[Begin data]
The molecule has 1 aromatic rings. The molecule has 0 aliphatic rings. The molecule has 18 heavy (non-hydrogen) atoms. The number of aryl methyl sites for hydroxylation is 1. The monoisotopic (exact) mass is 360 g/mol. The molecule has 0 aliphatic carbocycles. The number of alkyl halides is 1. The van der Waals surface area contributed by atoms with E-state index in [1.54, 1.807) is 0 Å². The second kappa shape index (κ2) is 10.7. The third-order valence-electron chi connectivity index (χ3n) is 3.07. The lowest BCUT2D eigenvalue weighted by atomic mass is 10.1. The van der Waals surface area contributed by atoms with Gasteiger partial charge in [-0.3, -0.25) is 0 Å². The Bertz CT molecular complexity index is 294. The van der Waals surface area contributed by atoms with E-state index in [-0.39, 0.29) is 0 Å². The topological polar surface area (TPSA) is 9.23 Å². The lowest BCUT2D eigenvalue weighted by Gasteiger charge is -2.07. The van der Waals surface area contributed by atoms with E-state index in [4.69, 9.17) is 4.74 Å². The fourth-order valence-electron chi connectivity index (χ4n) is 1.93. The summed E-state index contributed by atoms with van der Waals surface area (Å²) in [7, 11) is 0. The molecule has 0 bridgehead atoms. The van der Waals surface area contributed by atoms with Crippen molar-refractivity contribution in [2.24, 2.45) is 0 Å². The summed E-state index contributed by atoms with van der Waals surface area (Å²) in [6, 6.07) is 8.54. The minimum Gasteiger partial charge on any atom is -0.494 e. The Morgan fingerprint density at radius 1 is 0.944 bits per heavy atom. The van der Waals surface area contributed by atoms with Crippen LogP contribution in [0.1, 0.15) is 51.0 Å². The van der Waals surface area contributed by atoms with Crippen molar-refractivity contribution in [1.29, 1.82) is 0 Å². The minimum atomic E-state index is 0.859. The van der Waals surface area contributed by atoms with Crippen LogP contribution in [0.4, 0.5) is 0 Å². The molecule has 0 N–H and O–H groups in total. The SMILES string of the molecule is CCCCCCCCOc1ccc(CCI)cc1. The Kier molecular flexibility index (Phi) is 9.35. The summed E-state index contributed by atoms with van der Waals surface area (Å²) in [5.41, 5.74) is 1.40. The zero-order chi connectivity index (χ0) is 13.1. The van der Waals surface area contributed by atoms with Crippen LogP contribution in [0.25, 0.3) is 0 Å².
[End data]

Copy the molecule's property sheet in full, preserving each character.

The molecule has 1 aromatic rings. The molecule has 0 aliphatic rings. The molecule has 18 heavy (non-hydrogen) atoms. The number of aryl methyl sites for hydroxylation is 1. The monoisotopic (exact) mass is 360 g/mol. The molecule has 0 aliphatic carbocycles. The number of alkyl halides is 1. The van der Waals surface area contributed by atoms with E-state index in [1.54, 1.807) is 0 Å². The second kappa shape index (κ2) is 10.7. The third-order valence-electron chi connectivity index (χ3n) is 3.07. The lowest BCUT2D eigenvalue weighted by atomic mass is 10.1. The van der Waals surface area contributed by atoms with Gasteiger partial charge in [-0.3, -0.25) is 0 Å². The Bertz CT molecular complexity index is 294. The van der Waals surface area contributed by atoms with E-state index in [-0.39, 0.29) is 0 Å². The topological polar surface area (TPSA) is 9.23 Å². The lowest BCUT2D eigenvalue weighted by Gasteiger charge is -2.07. The van der Waals surface area contributed by atoms with E-state index in [4.69, 9.17) is 4.74 Å². The fourth-order valence-electron chi connectivity index (χ4n) is 1.93. The summed E-state index contributed by atoms with van der Waals surface area (Å²) in [7, 11) is 0. The molecule has 0 bridgehead atoms. The van der Waals surface area contributed by atoms with Crippen molar-refractivity contribution in [2.24, 2.45) is 0 Å². The summed E-state index contributed by atoms with van der Waals surface area (Å²) in [6, 6.07) is 8.54. The minimum Gasteiger partial charge on any atom is -0.494 e. The Morgan fingerprint density at radius 1 is 0.944 bits per heavy atom. The van der Waals surface area contributed by atoms with Crippen LogP contribution in [0.1, 0.15) is 51.0 Å². The van der Waals surface area contributed by atoms with Crippen molar-refractivity contribution in [1.29, 1.82) is 0 Å². The minimum atomic E-state index is 0.859. The van der Waals surface area contributed by atoms with Crippen LogP contribution in [0.4, 0.5) is 0 Å². The molecule has 0 N–H and O–H groups in total. The SMILES string of the molecule is CCCCCCCCOc1ccc(CCI)cc1. The Kier molecular flexibility index (Phi) is 9.35. The summed E-state index contributed by atoms with van der Waals surface area (Å²) in [5.41, 5.74) is 1.40. The zero-order chi connectivity index (χ0) is 13.1. The van der Waals surface area contributed by atoms with Crippen LogP contribution in [0.25, 0.3) is 0 Å².